an accumulation of trifles, which cost them only their health, their
tempers, their time, their charms, and their usefulness!

But the age of knitting and tambour passed away. The spinning-jenny was
its mortal enemy. The most inveterate of fringemakers, the most
painstaking devotee of patchwork, when she found that Arkwright could
make in a minute more than with all her diligence she could make in a
month, and that old Robert Peel could pour out figured muslins, by a
twist of a screw, sufficient to give gowns to the whole petticoat
population of England, had only to give in; the spinsterhood were forced
to feel that their "occupation was o'er."

Even then, however, the female fingers were not suffered to "forget
their cunning;" and the age of purse-making began. The land was
inundated with purses of every shape, size, and substance. Then
followed another change. The Berlin manufacturers had contrived to bring
back the age of worsted wonders, though, by a happy art, they saved the
fair artists all the trouble of drawing and design. We are still under a
Gothic invasion of trimmings and tapestry, of needlework nondescripts,
moonlight minstrels in canvass, playing under cross-bar balconies; and
all the signs of the zodiac brought down to the level of the ivory
fingers of womankind.

To this, we must acknowledge, that the incipient taste of the ladies for
historical publications, for diving into the trunks of family memorials,
and giving us those private correspondences which are to be found only
by the desperate determination to find something and every thing, is a
fortunate turn of the wheel.

It is true, that England boasts of many distinguished female writers;
that the works of Mrs Radcliffe opened a new vein of rich description
and solemn mystery; that the comedies of Inchbald netted her innocent
and persevering spirit some thousand pounds; and that Joanna Baillie's
tragedies entitle her to an enduring fame. We also acknowledge, with
equal sincerity and gratification, the merits of many of our female
novelists in the past half century; their keen insight into character,
their close anatomy of the general impulses of the human heart, and the
mingled delicacy and force with which they seize on personal
peculiarities, belong to woman alone. But their day, too, has gone down.
They were first rivalled by the "high-life novel," the most vulgar of
all earthly caricatures. They are now extinguished by the low-life
novel; the most intolerable of all earthly realities. The true novel,
true in its fidelity to nature, polished without affectation, and
vigorous without rudeness, now sleeps in the grave, and must sleep,
until posterity shall, with one voice, demand its revival.

Yet, until another race of genius shall arise, and the laurel of
Fielding or of Shakspeare shall descend on our female authors, we must
be grateful for their gentle labours in the rather rugged field of
history.

It must be owned, that gallantry has a good deal to do in giving these
works the name of history. They want all the vigour, all the philosophy,
and all the eloquence of history. Of course, no human being will ever
apply to them as authorities. Still, they have the merit of giving
general statements to general readers, of supplying facts in their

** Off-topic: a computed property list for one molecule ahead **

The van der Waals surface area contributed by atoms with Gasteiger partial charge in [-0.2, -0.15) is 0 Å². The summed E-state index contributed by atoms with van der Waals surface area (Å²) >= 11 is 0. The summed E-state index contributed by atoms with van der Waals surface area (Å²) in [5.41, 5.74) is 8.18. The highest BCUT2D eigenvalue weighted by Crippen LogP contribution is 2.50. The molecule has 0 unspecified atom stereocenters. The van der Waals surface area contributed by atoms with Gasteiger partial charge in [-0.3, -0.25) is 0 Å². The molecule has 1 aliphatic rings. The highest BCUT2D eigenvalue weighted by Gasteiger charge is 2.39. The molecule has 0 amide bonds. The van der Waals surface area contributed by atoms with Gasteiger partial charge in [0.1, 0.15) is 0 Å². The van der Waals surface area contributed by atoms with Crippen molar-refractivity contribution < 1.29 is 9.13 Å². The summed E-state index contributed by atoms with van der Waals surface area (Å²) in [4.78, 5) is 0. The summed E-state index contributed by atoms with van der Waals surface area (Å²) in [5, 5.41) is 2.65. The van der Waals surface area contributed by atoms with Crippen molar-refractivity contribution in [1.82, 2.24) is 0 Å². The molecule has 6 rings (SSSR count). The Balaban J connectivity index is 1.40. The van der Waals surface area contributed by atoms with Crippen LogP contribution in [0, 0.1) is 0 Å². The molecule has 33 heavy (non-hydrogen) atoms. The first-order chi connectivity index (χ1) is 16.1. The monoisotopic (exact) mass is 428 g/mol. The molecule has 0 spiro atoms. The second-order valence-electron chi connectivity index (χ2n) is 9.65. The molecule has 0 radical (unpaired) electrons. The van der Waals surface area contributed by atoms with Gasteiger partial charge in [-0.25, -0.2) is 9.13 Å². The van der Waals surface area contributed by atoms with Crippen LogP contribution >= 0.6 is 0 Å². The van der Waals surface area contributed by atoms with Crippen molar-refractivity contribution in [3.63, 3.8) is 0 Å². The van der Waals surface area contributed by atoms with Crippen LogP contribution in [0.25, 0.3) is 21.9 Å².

regular order, and probably, of inducing the multitude, who would shrink
from the formalities of Hume or Gibbon in solemn quartos and ponderous
octavos, to dip into pages having all the look and nearly all the
slightness of the modern novel. At all events, if they do nothing else,
they employ the time of pens, which might be much worse occupied; and
that pens are often much worse occupied, we have evidence from hour to
hour.

The French novels are making rapid way into our circulating libraries.
Yet nothing can be more unfortunate, for nothing can be more corrupting
than a French novel of the nineteenth century. France, always a
profligate country, always had profligate writers. But they were
generally confined to "Memoirs," "Court anecdotes," and the ridicule of
the world of Versailles; their criminality was at least partially
concealed by their good breeding, and their vice was not altogether
lowered to the grossness of the crowd.

The Revolution created a new school. All there was hatred to duty,
faith, and honour. The deepest profligacy was pictured as scarcely less
than the natural right of man; and all the abominations of the human
heart were excited, encouraged, and propagated by daring pens, sometimes
subtle, sometimes eloquent, and in all instances appealing to the most
tempting abominations of man.

But the Revolution fell, and with the ascendant of Napoleon another
school followed. War, public business, the general objects of the active
faculties, and strong ambition of a people with Europe at its feet,
partially superseded alike the frivolous taste of the monarchy, and the
rabid ferocities of revolutionary authorship. The Bulletins of the
"Grande Armée" told a daily tale of romance, to which the brains of a
Parisian scribbler could find no rival, and men with the sound of
falling thrones echoing in their ears, forgot the whispers of low
intrigue and commonplace corruption.

The "Three Glorious Days" of July 1830, have now produced another
change; and peace has given leisure to think of something else than
conquest and the conscription. The power of the national pen has turned
again to fiction, and the natural wit, habitual dexterity, and dashing
verbiage of France have all been thrown into the novel. Even the French